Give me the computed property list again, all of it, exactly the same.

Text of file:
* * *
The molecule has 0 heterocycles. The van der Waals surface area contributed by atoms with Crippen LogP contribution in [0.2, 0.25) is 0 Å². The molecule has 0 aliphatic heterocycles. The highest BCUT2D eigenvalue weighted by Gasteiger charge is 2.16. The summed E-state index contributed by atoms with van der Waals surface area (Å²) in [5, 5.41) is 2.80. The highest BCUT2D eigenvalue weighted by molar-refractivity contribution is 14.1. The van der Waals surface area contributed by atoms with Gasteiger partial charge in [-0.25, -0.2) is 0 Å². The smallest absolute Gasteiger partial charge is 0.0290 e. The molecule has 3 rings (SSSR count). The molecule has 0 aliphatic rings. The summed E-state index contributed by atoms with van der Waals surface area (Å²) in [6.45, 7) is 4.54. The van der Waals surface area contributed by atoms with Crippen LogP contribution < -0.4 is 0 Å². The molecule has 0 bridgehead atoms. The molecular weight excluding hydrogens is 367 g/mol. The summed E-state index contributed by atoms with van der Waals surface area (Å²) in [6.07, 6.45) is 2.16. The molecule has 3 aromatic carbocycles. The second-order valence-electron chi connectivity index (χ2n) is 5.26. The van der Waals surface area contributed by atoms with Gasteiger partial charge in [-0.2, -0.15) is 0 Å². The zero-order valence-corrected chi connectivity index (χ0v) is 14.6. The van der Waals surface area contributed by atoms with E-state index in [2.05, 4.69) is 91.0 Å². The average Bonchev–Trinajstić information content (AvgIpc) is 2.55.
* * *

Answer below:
The molecule has 0 heterocycles. The van der Waals surface area contributed by atoms with Crippen LogP contribution in [0.2, 0.25) is 0 Å². The molecule has 0 aliphatic heterocycles. The highest BCUT2D eigenvalue weighted by Gasteiger charge is 2.16. The summed E-state index contributed by atoms with van der Waals surface area (Å²) in [5, 5.41) is 2.80. The highest BCUT2D eigenvalue weighted by molar-refractivity contribution is 14.1. The van der Waals surface area contributed by atoms with Gasteiger partial charge in [-0.25, -0.2) is 0 Å². The smallest absolute Gasteiger partial charge is 0.0290 e. The molecule has 3 rings (SSSR count). The molecule has 0 aliphatic rings. The summed E-state index contributed by atoms with van der Waals surface area (Å²) in [6.45, 7) is 4.54. The van der Waals surface area contributed by atoms with Crippen LogP contribution < -0.4 is 0 Å². The molecule has 0 bridgehead atoms. The molecular weight excluding hydrogens is 367 g/mol. The summed E-state index contributed by atoms with van der Waals surface area (Å²) in [6.07, 6.45) is 2.16. The molecule has 3 aromatic carbocycles. The second-order valence-electron chi connectivity index (χ2n) is 5.26. The van der Waals surface area contributed by atoms with Gasteiger partial charge in [-0.2, -0.15) is 0 Å². The zero-order valence-corrected chi connectivity index (χ0v) is 14.6. The van der Waals surface area contributed by atoms with E-state index in [2.05, 4.69) is 91.0 Å². The average Bonchev–Trinajstić information content (AvgIpc) is 2.55.